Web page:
David Brancaccio: The country’s biggest private health insurance company will continue with some parts of the health care overhaul law regardless of what happens in the U.S. Supreme Court in the coming weeks. According to published reports today, UnitedHealthcare plans to announce that children up to age 26 can stay on their parents plans, and — among other things — preventive health care services will be offered without asking patients to pay extra.
J.B. Silvers follows health care finance at Case Western Reserve University. Professor Silvers, good morning.
J.B. Silvers: Good morning.
Brancaccio: What do you think UnitedHealthcare is up to here?
Silvers: I think United is doing the right thing for the public and they are also doing a good job with their marketing. These are very popular provisions that everyone would like to have.
Brancaccio: If the idea in part is for United to set the tone, do you think other companies might follow their lead?
Silvers: Oh, I think they absolutely will. These provisions are ones that are very, very popular, and their customers are going to demand it, so they’ve put the stake out there and I think other companies will have to follow.
Brancaccio: Now, we don’t want to mislead people, UnitedHealthcare is not adopting the entire health care reform law.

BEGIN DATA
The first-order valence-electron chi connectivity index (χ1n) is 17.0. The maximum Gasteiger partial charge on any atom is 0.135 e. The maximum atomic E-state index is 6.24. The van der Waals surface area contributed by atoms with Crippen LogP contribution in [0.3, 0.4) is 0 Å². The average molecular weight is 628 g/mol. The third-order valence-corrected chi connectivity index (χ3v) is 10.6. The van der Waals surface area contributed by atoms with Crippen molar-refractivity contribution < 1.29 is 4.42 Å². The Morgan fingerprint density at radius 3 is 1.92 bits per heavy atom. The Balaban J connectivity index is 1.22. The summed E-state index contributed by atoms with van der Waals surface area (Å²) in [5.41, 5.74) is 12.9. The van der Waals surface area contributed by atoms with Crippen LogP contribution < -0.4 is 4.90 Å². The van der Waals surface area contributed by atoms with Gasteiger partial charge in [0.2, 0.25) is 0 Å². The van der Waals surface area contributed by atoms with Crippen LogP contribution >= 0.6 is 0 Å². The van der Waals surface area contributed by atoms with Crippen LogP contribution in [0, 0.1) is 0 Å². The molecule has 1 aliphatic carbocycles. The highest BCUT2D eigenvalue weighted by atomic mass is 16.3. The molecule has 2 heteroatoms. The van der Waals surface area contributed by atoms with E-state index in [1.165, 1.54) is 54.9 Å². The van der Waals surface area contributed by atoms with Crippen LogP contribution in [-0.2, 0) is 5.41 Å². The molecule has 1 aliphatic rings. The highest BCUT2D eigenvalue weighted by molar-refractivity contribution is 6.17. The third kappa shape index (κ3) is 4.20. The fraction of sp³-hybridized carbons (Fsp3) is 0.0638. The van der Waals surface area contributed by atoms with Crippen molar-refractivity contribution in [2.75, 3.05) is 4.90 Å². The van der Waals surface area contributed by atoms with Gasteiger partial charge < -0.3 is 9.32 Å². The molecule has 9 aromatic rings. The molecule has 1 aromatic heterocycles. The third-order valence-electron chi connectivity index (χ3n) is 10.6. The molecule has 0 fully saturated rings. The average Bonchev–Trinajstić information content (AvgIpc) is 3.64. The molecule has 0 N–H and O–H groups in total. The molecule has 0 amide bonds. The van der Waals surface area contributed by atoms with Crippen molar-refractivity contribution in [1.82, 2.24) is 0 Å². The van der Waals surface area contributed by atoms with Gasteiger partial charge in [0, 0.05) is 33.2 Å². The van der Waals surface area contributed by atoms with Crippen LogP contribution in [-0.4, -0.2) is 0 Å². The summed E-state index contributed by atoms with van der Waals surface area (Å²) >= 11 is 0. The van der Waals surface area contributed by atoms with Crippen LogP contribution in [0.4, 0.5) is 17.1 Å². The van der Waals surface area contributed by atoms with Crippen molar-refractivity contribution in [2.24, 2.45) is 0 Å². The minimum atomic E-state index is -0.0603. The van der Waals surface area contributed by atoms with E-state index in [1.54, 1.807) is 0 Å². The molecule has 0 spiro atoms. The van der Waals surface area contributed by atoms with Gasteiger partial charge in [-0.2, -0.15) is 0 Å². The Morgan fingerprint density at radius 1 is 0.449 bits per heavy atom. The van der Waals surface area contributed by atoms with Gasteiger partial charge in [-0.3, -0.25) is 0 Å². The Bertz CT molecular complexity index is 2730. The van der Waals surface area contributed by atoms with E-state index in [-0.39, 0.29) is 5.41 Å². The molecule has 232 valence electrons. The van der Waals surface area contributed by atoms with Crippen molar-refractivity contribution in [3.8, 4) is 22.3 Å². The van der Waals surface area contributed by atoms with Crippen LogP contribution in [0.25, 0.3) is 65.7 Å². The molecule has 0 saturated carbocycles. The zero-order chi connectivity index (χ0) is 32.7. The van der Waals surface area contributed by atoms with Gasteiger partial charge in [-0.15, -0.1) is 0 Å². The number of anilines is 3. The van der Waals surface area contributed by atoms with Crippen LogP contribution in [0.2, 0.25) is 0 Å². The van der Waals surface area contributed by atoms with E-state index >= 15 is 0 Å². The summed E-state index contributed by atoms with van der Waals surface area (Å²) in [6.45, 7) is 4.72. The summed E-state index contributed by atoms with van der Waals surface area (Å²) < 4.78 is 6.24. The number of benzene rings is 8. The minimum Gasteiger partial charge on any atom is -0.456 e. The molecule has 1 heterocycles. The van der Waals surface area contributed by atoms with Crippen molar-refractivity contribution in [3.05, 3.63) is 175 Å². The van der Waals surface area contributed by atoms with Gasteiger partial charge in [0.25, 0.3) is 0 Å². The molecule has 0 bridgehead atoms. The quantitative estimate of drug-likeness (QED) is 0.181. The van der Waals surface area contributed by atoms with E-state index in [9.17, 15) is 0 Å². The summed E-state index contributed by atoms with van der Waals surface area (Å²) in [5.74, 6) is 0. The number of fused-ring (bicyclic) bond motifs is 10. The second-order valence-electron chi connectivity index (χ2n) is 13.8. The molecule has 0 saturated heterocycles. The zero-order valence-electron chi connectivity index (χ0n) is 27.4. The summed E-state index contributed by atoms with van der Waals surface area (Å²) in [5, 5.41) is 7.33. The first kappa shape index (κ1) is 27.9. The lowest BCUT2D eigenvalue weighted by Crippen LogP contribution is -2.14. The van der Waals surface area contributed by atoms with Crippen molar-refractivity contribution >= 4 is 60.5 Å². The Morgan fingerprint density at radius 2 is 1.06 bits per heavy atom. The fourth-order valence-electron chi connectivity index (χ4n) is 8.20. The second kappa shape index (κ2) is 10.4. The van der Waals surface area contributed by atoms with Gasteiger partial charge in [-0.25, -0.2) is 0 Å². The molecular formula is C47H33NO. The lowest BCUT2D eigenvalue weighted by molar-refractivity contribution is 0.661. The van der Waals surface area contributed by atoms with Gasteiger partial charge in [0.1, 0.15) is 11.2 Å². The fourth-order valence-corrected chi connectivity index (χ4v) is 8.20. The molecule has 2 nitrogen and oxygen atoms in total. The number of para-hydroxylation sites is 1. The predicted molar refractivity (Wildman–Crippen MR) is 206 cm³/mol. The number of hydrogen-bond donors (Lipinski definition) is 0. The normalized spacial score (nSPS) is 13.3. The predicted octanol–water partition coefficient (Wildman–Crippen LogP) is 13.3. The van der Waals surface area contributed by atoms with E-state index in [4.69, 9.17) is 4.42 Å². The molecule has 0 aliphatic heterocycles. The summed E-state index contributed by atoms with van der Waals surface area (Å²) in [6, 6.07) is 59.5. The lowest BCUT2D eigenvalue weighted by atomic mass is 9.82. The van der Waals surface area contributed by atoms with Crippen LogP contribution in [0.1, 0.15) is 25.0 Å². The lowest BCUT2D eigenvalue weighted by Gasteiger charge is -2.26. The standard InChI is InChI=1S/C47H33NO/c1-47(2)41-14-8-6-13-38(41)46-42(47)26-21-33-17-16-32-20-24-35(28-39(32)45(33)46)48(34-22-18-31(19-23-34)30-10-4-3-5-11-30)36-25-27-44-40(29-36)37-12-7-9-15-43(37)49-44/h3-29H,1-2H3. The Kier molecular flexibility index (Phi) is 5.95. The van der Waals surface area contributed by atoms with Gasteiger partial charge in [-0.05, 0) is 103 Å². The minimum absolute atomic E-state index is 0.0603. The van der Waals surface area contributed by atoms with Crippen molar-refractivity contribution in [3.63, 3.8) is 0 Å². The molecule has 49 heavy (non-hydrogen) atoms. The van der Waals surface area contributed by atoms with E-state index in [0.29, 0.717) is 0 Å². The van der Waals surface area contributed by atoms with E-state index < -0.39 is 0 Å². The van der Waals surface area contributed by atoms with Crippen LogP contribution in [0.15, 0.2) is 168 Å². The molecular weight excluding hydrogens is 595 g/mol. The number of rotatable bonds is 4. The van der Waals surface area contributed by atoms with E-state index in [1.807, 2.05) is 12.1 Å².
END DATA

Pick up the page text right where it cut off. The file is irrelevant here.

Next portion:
Silvers: No, the biggest thing they are leaving out is the pre-existing conditions, which is a huge issue, and that’s where most of the major cost issues would occur. And they can’t do that unless they have some of the provisions that are in the health care bill.
Brancaccio: Yeah, the company makes the case that they need system-wide reform to do something like this — a single company couldn’t do it.
Silvers: Well I think a single company is going to have trouble with some of the other things they’ve done. But, they’re providing a lead in an area where a lot of other companies would like to follow because the customer wants it — so, you meet your customer needs.
The two things that are in the bill that are really critical for going all the way are some risk adjustment provisions that would allow them to accept people with worse health care situations if they can — they need to have that to be able to do it. And the individual mandate that says everyone has to buy health insurance is important, perhaps critical, but perhaps not.
Brancaccio: J.B. Silvers, Case Western Reserve, thank you very much.
Silvers: Good to talk to you.
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